everything in between foreign terrorist organizations, criminal enterprises, and the like. but when we talk about nations, about there too just like the threat actors are diverse so to are tpp's the actual capabilities and intentions of the various earkts. so when you talk nation state a lot of intentions differ between country to country. for example, if you were to look at those that are at the very highest level of our threats spectrum you're talking about countries that are integrates computer network attack and exploiting into their war fighting strait ji and doctrine. think russia, think china. they're building out very sophisticated computer network attack capabilities but deeply involved in computer network exploit in the difference between attack and exploit think of it as a war fighting weapon and exploit is more espionage.
3:44 pm
clearly if you can exploit if the intent is there, you can also attack. because there's been a lot of exploitations that haven't led to attacks shouldn't mac you sleep a whole lot better. but when you've got russia and china perhaps on the very high end of the threat spectrum you have other countries that are investing significant resources into building out their cyberwar capabilities and i'm not crazy about the term because it means different things to different people but at the end of the day building out offensive capabilities, in this case think primary north korea. think iran, whriel they may not be at the level of capability as russia, china, or the united states, they more than make up for that capability in intent. and they are increasingly turning to cyber as a means to -- as a means and a weapon to try to level some of the playing fields.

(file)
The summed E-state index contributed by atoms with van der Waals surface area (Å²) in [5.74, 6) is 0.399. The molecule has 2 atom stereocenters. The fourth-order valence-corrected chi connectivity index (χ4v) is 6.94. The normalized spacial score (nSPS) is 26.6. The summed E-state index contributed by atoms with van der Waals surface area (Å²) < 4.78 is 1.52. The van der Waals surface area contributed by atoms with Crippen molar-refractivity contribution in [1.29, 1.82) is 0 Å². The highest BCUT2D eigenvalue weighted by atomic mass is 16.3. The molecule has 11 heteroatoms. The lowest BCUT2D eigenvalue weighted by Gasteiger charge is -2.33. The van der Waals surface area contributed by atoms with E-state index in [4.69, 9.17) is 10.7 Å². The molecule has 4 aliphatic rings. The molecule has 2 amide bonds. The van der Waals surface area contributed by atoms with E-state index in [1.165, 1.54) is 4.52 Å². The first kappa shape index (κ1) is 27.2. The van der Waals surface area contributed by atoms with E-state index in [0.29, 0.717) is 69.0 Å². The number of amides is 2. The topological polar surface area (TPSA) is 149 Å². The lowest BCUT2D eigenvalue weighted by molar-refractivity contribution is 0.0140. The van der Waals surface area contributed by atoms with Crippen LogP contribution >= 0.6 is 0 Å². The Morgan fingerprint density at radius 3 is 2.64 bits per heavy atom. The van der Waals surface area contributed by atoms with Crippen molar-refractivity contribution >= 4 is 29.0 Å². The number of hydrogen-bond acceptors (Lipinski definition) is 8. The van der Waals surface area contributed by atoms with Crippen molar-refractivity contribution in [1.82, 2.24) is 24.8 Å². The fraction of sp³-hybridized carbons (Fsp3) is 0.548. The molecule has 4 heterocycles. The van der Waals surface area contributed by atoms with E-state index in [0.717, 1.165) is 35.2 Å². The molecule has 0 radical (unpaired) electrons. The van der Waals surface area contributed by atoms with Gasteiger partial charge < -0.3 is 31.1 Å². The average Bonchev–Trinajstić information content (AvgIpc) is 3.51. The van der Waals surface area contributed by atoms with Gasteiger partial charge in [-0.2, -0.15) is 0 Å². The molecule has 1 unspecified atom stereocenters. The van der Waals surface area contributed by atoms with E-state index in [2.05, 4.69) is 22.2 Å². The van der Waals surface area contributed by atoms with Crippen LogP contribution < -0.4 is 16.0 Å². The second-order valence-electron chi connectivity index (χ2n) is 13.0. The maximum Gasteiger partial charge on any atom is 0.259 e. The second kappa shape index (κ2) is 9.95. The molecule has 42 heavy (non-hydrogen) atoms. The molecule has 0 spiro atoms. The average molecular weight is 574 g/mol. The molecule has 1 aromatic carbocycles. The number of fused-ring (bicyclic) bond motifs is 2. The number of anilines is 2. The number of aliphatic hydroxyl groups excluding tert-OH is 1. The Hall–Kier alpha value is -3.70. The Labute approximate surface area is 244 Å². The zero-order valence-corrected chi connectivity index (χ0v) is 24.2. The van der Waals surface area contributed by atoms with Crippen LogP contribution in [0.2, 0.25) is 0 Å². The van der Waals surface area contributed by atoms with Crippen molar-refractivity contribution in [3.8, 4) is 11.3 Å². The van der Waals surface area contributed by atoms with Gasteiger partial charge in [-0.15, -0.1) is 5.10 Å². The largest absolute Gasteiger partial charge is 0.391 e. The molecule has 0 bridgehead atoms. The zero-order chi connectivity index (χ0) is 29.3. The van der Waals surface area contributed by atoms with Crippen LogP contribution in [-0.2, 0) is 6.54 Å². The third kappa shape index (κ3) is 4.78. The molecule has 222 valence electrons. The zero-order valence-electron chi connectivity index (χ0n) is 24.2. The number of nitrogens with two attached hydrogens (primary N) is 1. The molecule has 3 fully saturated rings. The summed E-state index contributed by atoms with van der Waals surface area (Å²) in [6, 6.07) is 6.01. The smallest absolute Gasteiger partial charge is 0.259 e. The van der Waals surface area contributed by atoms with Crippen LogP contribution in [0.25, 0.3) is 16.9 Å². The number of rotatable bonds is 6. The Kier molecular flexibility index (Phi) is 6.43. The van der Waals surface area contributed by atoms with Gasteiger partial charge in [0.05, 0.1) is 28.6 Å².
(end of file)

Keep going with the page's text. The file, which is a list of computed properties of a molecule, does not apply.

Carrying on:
3:45 pm
but when you look at the percentage of gdp and of this country they're investing heavily there. why? i think they've recognized they're not going to be able to defeat the united states an allies in a traditional warrant and congressional battle field tank for tank, plane for plane and cyber provides that equalizer in some ways, and unfortunately it is not costly to build out a cyberdrive by shooting case ability to have a disruptive effect. underneath nation state you have foreign terrorist organizations, clearly we know what their intentions are. fortunately their capabilities don't meet necessarily their intentions. but unfortunately we're starting to see a number of troubling and discerning and disconcerting trends, for example, if we just note how successful isis has been in their social media efforts and their social media campaign, we shouldn't think that they're not going to look forward toward building out
3:46 pm
their computer network attack capabilities. one trend we're seeing right now that they're very active in that i think is troubling is their backing military officer and law enforcement officers using social media to identify individuals and threatening their family members. this is -- this is making conflict personal, and whereas technology will change, unfortunately human nature remains consistent so anything that happens in the real world is a cyberanalogy in one way or another both for god and for bad. underneath foreign -- and, obviously, when you're looking at foreign terrorist organizations, about they're he havely dependent upon sign beer a mean to facility their craft, to recruit, to fund raise, to radicalize, et cetera, et cetera,est underneath fto's you would put criminal enterprises again, there's many capabilities as there are criminal enterprises.
3:47 pm